Among masterpieces he penned was the January 1988 article "Never a Wasted Stroke," announcing world record holder and Olympic champion Alex Baumann's retirement. He also penned an excellent overview and explanation in a feature entitled "Victor Davis on Breaststroke"; it was published in 1989, just four months before Victor's tragic death.  

It was Nick's quest to locate and print every available meet and race time that lead to the formation of the International Swimming Statisticians Association (ISSA) in 1986 at the FINA World Championships held in Madrid, Spain.  Beginning in 1992, statistics in SwimNews were supplemented by printing monthly FINA world rankings and yearly short and long course FINA annuals.  Originally, record keeping was done manually with Nick personally hand typing each line of statistics.  With the introduction of the fax machine, records and dates could instantly be transmitted and received for publication.  Then with the PC and computer software programs, data became instantly transmitted and printable on demand.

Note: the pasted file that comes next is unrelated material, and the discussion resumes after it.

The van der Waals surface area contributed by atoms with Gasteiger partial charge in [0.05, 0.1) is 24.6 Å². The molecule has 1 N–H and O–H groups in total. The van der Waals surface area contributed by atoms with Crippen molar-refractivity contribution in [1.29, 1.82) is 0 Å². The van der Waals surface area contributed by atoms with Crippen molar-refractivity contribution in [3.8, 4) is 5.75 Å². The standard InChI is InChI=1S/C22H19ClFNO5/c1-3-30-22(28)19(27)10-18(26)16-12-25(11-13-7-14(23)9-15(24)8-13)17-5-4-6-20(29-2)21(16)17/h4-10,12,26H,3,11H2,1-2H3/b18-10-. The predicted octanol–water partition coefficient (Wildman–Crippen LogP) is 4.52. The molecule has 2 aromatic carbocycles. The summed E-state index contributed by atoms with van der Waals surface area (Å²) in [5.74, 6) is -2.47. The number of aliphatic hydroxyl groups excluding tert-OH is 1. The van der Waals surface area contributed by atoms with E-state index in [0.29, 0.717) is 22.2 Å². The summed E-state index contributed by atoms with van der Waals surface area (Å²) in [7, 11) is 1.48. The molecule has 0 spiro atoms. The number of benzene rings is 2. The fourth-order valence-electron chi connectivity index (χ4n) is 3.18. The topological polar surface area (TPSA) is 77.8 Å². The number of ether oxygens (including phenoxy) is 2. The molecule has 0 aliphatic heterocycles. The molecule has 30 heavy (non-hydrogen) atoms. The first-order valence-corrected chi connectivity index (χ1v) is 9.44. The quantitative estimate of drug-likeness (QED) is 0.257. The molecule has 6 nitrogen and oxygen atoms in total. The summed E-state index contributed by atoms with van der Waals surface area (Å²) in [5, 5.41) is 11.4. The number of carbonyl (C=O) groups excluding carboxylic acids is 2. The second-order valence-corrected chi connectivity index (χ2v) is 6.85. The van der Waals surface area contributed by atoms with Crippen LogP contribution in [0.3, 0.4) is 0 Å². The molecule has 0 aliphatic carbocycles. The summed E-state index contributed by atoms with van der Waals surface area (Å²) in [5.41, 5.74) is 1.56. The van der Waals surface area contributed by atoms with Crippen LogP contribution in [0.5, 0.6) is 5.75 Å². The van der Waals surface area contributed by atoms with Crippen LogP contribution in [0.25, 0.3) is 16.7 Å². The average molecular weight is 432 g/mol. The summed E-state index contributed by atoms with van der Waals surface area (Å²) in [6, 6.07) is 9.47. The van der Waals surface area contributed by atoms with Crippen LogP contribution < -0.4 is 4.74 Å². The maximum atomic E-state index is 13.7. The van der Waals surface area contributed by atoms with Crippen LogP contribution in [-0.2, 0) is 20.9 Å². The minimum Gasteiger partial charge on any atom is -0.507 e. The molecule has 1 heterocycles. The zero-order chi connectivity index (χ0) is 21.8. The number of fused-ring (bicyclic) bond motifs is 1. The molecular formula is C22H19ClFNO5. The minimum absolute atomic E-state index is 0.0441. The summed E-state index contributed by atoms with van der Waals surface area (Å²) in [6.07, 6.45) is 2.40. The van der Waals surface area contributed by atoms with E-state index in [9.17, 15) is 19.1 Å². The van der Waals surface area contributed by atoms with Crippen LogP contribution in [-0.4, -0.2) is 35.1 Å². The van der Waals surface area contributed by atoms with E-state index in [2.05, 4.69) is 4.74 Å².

In the past two years, Nick invested in the development of a database that contains 40 years of swimming rankings and statistics. That immense work is part of the legacy left by Nick Thierry. In the past year, FINA informed him that the federation no longer wished to publish the rankings annuals. If that news was met with concern by journalists who rely on accurate rankings that are updated in real time to report on the sport at live events, then the loss of the start lists - complete with biographical details of swimmers, their coaches, rankings, results and record progressions - that Nick often compiled for major meets until recent years has dealt a serious blow to coverage of the sport, the quality of information distributed in the past Olympic cycle at its weakest in more than 20 years.